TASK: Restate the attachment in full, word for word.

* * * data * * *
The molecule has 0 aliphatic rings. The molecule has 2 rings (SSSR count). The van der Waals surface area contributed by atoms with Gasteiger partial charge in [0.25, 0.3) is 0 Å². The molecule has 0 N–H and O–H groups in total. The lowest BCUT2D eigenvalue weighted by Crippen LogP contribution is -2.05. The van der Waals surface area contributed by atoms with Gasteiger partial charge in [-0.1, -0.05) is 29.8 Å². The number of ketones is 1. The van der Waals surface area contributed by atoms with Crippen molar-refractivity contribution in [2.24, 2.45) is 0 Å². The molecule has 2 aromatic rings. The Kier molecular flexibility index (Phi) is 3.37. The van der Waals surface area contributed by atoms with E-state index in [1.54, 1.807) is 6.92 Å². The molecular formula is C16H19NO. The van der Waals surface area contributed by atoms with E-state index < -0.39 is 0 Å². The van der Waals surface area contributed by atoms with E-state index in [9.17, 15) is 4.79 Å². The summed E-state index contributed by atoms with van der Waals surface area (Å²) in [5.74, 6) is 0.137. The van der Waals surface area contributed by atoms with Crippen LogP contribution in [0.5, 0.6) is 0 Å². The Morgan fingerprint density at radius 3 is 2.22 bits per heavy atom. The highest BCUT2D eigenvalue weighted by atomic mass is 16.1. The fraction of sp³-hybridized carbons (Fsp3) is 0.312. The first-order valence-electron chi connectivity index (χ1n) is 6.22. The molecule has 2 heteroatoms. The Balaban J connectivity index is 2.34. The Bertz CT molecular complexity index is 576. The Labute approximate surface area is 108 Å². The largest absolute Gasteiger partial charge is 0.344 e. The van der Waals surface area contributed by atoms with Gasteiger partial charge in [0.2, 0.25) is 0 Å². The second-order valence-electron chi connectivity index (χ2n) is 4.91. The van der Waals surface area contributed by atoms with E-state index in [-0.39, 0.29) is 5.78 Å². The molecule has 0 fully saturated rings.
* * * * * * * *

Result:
The molecule has 0 aliphatic rings. The molecule has 2 rings (SSSR count). The van der Waals surface area contributed by atoms with Gasteiger partial charge in [0.25, 0.3) is 0 Å². The molecule has 0 N–H and O–H groups in total. The lowest BCUT2D eigenvalue weighted by Crippen LogP contribution is -2.05. The van der Waals surface area contributed by atoms with Gasteiger partial charge in [-0.1, -0.05) is 29.8 Å². The number of ketones is 1. The van der Waals surface area contributed by atoms with Crippen molar-refractivity contribution in [2.24, 2.45) is 0 Å². The molecule has 2 aromatic rings. The Kier molecular flexibility index (Phi) is 3.37. The van der Waals surface area contributed by atoms with E-state index in [1.54, 1.807) is 6.92 Å². The molecular formula is C16H19NO. The van der Waals surface area contributed by atoms with E-state index < -0.39 is 0 Å². The van der Waals surface area contributed by atoms with E-state index in [9.17, 15) is 4.79 Å². The summed E-state index contributed by atoms with van der Waals surface area (Å²) in [5.74, 6) is 0.137. The van der Waals surface area contributed by atoms with Crippen LogP contribution in [0.5, 0.6) is 0 Å². The Morgan fingerprint density at radius 3 is 2.22 bits per heavy atom. The highest BCUT2D eigenvalue weighted by atomic mass is 16.1. The fraction of sp³-hybridized carbons (Fsp3) is 0.312. The first-order valence-electron chi connectivity index (χ1n) is 6.22. The molecule has 2 heteroatoms. The Balaban J connectivity index is 2.34. The Bertz CT molecular complexity index is 576. The Labute approximate surface area is 108 Å². The largest absolute Gasteiger partial charge is 0.344 e. The van der Waals surface area contributed by atoms with Gasteiger partial charge in [0.2, 0.25) is 0 Å². The second-order valence-electron chi connectivity index (χ2n) is 4.91. The van der Waals surface area contributed by atoms with E-state index in [-0.39, 0.29) is 5.78 Å². The molecule has 0 fully saturated rings.